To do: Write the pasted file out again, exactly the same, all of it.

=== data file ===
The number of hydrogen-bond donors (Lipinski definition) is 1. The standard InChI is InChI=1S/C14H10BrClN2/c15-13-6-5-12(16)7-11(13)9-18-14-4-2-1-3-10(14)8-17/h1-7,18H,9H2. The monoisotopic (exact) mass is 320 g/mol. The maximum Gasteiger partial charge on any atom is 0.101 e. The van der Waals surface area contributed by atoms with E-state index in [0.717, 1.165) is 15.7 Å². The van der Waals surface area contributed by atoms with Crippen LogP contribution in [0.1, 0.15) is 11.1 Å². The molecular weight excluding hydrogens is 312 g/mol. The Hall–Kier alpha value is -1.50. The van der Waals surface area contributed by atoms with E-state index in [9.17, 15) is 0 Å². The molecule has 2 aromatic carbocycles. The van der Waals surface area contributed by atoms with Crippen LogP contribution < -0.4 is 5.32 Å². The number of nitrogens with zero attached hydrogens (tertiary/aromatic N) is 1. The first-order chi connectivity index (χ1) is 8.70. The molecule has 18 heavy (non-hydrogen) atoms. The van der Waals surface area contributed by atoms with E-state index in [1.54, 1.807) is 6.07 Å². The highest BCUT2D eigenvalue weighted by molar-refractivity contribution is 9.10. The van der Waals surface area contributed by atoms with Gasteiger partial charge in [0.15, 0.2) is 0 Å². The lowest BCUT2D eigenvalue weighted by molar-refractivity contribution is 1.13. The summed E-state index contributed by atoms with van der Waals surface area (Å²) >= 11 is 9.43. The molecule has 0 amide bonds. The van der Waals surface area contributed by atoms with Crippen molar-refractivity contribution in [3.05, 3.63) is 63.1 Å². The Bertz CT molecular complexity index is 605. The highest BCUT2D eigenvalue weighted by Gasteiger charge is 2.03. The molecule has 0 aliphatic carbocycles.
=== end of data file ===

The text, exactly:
The number of hydrogen-bond donors (Lipinski definition) is 1. The standard InChI is InChI=1S/C14H10BrClN2/c15-13-6-5-12(16)7-11(13)9-18-14-4-2-1-3-10(14)8-17/h1-7,18H,9H2. The monoisotopic (exact) mass is 320 g/mol. The maximum Gasteiger partial charge on any atom is 0.101 e. The van der Waals surface area contributed by atoms with E-state index in [0.717, 1.165) is 15.7 Å². The van der Waals surface area contributed by atoms with Crippen LogP contribution in [0.1, 0.15) is 11.1 Å². The molecular weight excluding hydrogens is 312 g/mol. The Hall–Kier alpha value is -1.50. The van der Waals surface area contributed by atoms with E-state index in [9.17, 15) is 0 Å². The molecule has 2 aromatic carbocycles. The van der Waals surface area contributed by atoms with Crippen LogP contribution < -0.4 is 5.32 Å². The number of nitrogens with zero attached hydrogens (tertiary/aromatic N) is 1. The first-order chi connectivity index (χ1) is 8.70. The molecule has 18 heavy (non-hydrogen) atoms. The van der Waals surface area contributed by atoms with E-state index in [1.54, 1.807) is 6.07 Å². The highest BCUT2D eigenvalue weighted by molar-refractivity contribution is 9.10. The van der Waals surface area contributed by atoms with Gasteiger partial charge in [0.15, 0.2) is 0 Å². The lowest BCUT2D eigenvalue weighted by molar-refractivity contribution is 1.13. The summed E-state index contributed by atoms with van der Waals surface area (Å²) >= 11 is 9.43. The molecule has 0 amide bonds. The van der Waals surface area contributed by atoms with Crippen molar-refractivity contribution in [3.05, 3.63) is 63.1 Å². The Bertz CT molecular complexity index is 605. The highest BCUT2D eigenvalue weighted by Gasteiger charge is 2.03. The molecule has 0 aliphatic carbocycles.